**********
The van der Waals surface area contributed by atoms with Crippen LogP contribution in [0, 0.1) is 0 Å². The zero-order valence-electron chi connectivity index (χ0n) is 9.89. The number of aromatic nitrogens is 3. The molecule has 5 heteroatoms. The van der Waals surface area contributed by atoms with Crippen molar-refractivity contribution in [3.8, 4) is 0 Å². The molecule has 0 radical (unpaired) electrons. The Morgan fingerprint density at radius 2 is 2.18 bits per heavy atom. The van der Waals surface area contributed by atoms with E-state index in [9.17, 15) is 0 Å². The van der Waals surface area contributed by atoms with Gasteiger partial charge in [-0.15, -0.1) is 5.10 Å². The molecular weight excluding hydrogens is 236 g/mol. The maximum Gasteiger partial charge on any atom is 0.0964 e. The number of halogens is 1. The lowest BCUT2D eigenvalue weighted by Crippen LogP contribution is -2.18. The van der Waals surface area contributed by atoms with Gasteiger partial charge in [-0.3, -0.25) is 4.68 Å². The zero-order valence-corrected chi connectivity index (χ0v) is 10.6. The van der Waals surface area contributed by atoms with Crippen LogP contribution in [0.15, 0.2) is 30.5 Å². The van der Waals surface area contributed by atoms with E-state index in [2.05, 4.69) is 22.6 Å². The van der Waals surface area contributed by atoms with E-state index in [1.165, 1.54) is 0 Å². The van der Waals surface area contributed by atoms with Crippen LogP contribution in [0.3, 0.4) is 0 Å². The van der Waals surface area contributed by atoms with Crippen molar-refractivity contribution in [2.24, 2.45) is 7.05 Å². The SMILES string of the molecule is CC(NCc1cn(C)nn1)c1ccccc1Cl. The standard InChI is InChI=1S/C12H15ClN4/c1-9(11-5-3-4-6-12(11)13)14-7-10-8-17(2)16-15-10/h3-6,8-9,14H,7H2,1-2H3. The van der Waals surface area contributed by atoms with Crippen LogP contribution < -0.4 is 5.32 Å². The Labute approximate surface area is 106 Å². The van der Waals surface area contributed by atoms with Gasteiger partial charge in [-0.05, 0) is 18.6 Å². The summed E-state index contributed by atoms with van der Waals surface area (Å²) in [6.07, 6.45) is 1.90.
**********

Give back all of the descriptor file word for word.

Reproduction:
The van der Waals surface area contributed by atoms with Crippen LogP contribution in [0, 0.1) is 0 Å². The zero-order valence-electron chi connectivity index (χ0n) is 9.89. The number of aromatic nitrogens is 3. The molecule has 5 heteroatoms. The van der Waals surface area contributed by atoms with Crippen molar-refractivity contribution in [3.8, 4) is 0 Å². The molecule has 0 radical (unpaired) electrons. The Morgan fingerprint density at radius 2 is 2.18 bits per heavy atom. The van der Waals surface area contributed by atoms with E-state index in [9.17, 15) is 0 Å². The van der Waals surface area contributed by atoms with Gasteiger partial charge in [-0.15, -0.1) is 5.10 Å². The molecular weight excluding hydrogens is 236 g/mol. The maximum Gasteiger partial charge on any atom is 0.0964 e. The number of halogens is 1. The lowest BCUT2D eigenvalue weighted by Crippen LogP contribution is -2.18. The van der Waals surface area contributed by atoms with Gasteiger partial charge in [-0.3, -0.25) is 4.68 Å². The zero-order valence-corrected chi connectivity index (χ0v) is 10.6. The van der Waals surface area contributed by atoms with Crippen LogP contribution in [0.15, 0.2) is 30.5 Å². The van der Waals surface area contributed by atoms with E-state index in [2.05, 4.69) is 22.6 Å². The van der Waals surface area contributed by atoms with E-state index in [1.165, 1.54) is 0 Å². The van der Waals surface area contributed by atoms with Crippen LogP contribution in [0.3, 0.4) is 0 Å². The van der Waals surface area contributed by atoms with Crippen molar-refractivity contribution in [2.24, 2.45) is 7.05 Å². The SMILES string of the molecule is CC(NCc1cn(C)nn1)c1ccccc1Cl. The standard InChI is InChI=1S/C12H15ClN4/c1-9(11-5-3-4-6-12(11)13)14-7-10-8-17(2)16-15-10/h3-6,8-9,14H,7H2,1-2H3. The van der Waals surface area contributed by atoms with Crippen LogP contribution < -0.4 is 5.32 Å². The Labute approximate surface area is 106 Å². The van der Waals surface area contributed by atoms with Gasteiger partial charge in [-0.05, 0) is 18.6 Å². The summed E-state index contributed by atoms with van der Waals surface area (Å²) in [6.07, 6.45) is 1.90.